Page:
At a time when the scale of imprisonment in the United States has reached a historic high, researchers estimate that more than 600,000 individuals a year are released from prison to return to their home communities. These individuals have serious needs, such as finding employment and housing, reuniting with family members, and obtaining healthcare and treatment for alcohol and substance abuse problems. While research in this area has stressed these aspects of the transition from prison, a less explored area of research considers the role of internal identity shifts from that of an offender to one of citizen, and how this creates the conditions for desistance from criminal behavior both within the confines of a correctional facility and in the reentry process.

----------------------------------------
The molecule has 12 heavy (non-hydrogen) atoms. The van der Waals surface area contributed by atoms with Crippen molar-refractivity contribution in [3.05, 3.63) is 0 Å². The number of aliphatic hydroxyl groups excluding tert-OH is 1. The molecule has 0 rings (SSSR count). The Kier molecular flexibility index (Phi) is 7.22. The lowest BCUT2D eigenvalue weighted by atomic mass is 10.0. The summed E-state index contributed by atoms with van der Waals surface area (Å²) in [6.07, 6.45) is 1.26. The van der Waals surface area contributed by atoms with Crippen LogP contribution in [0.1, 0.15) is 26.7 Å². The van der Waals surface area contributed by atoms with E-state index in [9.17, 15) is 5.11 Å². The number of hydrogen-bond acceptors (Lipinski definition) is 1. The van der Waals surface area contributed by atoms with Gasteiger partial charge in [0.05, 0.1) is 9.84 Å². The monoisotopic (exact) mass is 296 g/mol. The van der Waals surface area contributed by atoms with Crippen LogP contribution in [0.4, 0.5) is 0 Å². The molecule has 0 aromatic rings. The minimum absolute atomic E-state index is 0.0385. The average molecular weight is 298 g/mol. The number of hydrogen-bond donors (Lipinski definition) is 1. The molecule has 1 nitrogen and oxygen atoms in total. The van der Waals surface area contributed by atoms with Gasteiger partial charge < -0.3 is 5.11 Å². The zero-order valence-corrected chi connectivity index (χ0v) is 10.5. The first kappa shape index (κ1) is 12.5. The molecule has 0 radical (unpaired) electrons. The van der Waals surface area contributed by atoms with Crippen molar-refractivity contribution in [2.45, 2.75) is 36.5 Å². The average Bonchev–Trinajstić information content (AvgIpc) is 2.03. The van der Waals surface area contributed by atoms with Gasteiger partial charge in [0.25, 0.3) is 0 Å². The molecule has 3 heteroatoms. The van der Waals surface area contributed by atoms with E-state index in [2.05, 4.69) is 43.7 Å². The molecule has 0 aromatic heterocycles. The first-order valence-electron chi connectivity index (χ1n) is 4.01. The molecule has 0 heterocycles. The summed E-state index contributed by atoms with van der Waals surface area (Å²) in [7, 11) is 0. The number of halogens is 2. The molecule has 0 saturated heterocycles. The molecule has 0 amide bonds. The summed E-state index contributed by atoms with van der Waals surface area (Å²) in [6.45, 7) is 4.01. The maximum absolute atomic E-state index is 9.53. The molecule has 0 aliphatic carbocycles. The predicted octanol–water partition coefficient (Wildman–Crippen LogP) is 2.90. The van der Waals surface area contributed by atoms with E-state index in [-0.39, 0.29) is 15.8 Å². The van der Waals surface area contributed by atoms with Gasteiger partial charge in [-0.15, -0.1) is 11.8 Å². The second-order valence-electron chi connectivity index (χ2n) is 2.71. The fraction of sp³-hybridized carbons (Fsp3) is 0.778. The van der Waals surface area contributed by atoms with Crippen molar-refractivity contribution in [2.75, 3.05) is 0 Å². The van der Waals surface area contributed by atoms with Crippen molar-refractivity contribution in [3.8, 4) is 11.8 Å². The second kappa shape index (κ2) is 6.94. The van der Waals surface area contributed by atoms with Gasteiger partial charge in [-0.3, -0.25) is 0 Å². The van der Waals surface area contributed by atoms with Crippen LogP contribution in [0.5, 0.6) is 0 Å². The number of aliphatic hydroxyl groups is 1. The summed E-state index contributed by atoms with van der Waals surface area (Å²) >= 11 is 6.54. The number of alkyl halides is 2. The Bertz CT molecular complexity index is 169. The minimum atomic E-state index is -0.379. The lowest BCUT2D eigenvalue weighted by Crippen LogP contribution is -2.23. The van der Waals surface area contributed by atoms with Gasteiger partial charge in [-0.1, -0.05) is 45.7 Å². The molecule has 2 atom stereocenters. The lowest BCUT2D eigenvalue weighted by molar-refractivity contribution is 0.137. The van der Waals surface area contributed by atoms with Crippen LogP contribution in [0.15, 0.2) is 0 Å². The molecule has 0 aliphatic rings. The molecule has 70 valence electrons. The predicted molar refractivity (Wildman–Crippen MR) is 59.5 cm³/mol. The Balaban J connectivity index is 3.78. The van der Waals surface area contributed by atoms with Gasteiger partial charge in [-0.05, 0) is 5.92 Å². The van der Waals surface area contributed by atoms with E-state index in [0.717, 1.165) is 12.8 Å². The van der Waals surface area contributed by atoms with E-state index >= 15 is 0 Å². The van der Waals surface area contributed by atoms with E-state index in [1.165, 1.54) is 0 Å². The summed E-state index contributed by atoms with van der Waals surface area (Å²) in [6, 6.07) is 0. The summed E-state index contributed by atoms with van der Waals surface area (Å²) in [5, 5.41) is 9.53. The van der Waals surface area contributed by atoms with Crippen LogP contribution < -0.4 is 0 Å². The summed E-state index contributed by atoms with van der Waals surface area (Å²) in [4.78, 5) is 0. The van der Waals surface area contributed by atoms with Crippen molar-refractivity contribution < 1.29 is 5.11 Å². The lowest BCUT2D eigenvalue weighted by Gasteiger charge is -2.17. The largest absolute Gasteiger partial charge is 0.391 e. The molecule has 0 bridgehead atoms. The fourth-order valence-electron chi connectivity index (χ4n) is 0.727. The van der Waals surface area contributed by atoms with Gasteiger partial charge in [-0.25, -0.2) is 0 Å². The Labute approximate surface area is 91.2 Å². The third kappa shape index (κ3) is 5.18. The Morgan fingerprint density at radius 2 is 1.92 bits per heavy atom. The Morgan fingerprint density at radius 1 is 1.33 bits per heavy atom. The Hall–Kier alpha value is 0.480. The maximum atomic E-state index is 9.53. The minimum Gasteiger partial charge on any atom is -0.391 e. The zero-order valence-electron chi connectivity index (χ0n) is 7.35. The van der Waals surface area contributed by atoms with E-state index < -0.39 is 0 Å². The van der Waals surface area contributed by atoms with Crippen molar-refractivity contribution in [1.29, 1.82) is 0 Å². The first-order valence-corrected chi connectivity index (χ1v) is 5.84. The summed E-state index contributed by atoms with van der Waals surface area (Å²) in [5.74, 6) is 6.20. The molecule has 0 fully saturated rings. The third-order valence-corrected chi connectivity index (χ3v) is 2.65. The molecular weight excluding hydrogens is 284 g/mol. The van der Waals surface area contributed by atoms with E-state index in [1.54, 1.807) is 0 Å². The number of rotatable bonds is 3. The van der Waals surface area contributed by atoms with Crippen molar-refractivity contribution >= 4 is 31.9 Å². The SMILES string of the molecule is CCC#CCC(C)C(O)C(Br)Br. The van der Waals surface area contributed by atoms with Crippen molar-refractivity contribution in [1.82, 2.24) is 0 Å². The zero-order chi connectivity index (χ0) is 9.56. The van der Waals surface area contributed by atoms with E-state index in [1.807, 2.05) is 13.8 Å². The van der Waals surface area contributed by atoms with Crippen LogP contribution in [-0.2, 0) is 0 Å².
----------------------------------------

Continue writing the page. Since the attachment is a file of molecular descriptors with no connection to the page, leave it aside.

This book presents a series of studies (mostly qualitative) that investigate individual identity transformation from offender status to pro-social, non-offending roles. Moreover, the work in this volume highlights the perspectives of the men and women who are current or formerly incarcerated people. Each piece provides an empirical analysis of the interaction between current or former prisoners and innovative pro-social programs and networks, which are grounded in the most current theoretical work about individual transformation and change.

This book will be of interest to undergraduates, postgraduates, researchers and lecturers in all fields within the social sciences, but especially criminology and criminal justice and sociology and social work/welfare.